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Richmond Newspapers, Inc. v. Virginia 448 U.S. 555 (1980)

RICHMOND NEWSPAPERS, INC. v. VIRGINIA 448 U.S. 555 (1980)

Richmond Newspapers recognized a constitutional right of access to criminal trials. It marked the first time a majority embraced any such first amendment claim. Yet division and bitterness obviously remained from the splintered decision a year earlier in gannett v. depasquale, which had held that the Sixth Amendment did not preclude closing a pretrial suppression hearing to the press and public.

In Richmond Newspapers, a 7–1 majority distinguished Gannett and held that the press and public share a right of access to actual criminal trials, though the press may enjoy some preference. In the plurality opinion, Chief Justice warren e. burger found a right to attend criminal trials within "unarticulated rights" implicit in the First Amendment rights of speech, press, and assembly, as well as within other constitutional language and the uninterrupted Anglo-American tradition of open trials. This right to an open trial prevailed over efforts by Virginia courts to close a murder trial, premised on the defendant's request to do so. The trial judge had made no particularized finding that a fair trial could not be guaranteed by means less drastic than total closure.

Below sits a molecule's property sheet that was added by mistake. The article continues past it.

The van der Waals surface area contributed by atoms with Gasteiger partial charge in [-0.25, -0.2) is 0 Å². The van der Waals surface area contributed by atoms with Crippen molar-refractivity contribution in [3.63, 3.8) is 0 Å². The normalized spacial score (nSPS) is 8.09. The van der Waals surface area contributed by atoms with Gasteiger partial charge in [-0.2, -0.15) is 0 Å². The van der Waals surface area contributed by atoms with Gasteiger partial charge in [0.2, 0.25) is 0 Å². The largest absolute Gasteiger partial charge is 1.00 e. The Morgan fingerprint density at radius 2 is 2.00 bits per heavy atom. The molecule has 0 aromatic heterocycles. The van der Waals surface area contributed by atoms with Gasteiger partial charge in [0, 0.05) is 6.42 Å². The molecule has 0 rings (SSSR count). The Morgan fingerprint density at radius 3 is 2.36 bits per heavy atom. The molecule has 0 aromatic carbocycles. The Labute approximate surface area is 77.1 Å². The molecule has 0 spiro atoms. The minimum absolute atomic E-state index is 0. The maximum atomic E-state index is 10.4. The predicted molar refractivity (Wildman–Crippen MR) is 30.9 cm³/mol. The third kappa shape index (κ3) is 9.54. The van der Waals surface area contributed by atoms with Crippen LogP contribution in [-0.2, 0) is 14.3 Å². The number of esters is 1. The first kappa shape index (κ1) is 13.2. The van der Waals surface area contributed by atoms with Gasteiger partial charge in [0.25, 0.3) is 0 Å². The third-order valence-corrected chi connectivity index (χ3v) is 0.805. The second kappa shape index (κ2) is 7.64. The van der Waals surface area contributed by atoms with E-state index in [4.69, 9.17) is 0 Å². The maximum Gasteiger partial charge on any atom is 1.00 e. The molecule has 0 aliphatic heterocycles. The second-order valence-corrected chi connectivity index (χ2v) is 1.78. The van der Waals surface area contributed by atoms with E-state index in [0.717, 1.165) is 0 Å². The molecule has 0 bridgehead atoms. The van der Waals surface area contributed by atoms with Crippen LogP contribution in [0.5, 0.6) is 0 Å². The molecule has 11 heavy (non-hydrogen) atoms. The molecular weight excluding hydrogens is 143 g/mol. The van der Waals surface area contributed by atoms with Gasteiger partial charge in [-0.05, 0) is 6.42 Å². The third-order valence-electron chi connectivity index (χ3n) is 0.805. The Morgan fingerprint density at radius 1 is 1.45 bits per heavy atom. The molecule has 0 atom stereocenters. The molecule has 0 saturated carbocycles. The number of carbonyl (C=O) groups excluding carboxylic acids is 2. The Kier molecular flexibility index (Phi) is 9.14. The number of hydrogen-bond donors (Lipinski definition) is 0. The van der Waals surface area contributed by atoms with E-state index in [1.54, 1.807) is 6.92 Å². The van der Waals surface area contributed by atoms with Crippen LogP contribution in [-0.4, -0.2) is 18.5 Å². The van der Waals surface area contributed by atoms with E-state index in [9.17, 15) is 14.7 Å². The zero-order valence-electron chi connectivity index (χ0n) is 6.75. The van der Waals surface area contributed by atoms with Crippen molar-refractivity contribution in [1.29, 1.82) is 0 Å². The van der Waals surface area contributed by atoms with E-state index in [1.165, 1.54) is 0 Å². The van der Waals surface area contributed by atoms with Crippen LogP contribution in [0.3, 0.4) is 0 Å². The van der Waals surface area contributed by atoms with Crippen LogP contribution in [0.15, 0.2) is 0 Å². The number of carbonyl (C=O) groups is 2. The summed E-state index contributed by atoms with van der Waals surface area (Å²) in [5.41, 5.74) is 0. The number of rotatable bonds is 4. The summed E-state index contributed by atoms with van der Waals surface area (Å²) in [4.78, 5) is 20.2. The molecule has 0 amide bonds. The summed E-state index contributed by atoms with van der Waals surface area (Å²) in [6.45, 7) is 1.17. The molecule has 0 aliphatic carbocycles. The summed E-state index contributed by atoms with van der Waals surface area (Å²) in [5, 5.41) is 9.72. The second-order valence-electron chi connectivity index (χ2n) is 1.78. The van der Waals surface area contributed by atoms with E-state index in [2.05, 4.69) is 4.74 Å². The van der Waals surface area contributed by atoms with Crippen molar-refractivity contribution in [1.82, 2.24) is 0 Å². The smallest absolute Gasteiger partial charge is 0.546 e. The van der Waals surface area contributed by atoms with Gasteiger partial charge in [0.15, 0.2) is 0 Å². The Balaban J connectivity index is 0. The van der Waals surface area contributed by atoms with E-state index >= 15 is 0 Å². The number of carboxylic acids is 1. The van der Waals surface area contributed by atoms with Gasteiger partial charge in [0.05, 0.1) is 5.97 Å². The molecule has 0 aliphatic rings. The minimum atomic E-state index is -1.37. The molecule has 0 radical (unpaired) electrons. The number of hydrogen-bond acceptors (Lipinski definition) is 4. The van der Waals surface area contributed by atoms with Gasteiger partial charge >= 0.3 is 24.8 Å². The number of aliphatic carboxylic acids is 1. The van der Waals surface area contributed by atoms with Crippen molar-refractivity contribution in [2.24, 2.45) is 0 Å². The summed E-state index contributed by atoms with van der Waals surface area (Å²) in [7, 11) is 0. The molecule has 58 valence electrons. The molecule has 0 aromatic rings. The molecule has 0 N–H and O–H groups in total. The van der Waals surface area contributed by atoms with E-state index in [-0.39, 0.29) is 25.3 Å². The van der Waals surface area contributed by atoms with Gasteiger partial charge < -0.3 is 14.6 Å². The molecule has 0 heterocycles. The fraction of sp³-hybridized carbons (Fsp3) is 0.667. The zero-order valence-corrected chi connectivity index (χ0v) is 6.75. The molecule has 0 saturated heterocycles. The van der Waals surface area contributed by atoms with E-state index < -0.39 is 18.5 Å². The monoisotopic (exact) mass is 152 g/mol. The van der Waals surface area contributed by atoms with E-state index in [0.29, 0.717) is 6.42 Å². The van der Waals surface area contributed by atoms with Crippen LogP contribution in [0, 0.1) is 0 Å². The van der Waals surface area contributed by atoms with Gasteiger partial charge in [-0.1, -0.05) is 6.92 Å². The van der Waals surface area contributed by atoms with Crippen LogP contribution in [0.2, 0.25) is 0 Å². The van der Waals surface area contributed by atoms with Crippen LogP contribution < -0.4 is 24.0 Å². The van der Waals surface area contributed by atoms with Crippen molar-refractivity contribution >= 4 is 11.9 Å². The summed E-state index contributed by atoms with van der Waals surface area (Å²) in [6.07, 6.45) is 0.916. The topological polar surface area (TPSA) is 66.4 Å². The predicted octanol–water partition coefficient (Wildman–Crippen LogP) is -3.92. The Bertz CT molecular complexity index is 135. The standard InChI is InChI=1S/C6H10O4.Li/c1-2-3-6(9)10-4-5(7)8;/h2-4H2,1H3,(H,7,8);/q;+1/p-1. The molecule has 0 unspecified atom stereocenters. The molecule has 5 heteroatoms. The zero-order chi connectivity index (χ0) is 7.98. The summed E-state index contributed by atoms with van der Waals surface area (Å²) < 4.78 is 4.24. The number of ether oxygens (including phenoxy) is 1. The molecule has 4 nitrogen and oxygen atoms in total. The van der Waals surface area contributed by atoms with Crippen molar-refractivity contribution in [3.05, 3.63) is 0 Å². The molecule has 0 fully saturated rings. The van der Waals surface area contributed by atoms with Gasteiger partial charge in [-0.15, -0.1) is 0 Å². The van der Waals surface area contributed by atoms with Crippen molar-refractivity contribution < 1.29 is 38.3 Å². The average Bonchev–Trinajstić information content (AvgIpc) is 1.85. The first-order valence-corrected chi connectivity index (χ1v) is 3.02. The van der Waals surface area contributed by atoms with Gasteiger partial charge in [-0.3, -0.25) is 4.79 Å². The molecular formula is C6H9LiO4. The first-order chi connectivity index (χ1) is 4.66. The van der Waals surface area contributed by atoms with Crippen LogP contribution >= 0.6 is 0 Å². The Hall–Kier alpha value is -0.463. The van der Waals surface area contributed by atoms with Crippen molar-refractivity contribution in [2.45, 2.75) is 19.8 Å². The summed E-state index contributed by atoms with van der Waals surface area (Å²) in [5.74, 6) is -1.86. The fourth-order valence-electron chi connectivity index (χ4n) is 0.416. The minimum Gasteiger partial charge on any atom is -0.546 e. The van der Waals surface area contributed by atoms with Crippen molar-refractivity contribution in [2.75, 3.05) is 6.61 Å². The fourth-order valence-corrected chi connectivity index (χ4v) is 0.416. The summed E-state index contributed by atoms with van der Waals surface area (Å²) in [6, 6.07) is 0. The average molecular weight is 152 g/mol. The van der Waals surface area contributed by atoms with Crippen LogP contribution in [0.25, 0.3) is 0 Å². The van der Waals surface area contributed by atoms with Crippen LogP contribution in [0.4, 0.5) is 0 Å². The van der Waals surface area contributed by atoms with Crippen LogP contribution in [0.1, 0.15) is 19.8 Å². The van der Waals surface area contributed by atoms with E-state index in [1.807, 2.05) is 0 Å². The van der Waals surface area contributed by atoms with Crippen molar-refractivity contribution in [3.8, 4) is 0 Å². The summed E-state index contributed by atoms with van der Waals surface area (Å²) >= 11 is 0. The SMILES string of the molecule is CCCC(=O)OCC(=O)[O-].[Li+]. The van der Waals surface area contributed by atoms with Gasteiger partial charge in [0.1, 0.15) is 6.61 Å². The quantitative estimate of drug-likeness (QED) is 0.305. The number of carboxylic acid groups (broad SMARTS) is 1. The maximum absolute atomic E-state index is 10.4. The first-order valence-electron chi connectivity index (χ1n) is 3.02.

Justice william h. rehnquist was alone in dissent, but only Justices byron r. white and john paul stevens concurred in Burger's opinion. Justice lewis f. powell took no part in the decision. Four Justices concurred separately in the judgment. They differed about whether Gannett actually was distinguishable, what weight to give history, and what particular constitutional basis mandated the result.

Richmond Newspapers decided only the unconstitutionality of a total ban on public access to actual criminal trials when there is no demonstration that alternative means could not guarantee a fair trial. Yet the decision is significant for its recognition of a First Amendment right to gather newsworthy information; moreover, some Justices identified a broad right to receive information about government, including the activities of the judicial branch.

Aviam Soifer
(1986)

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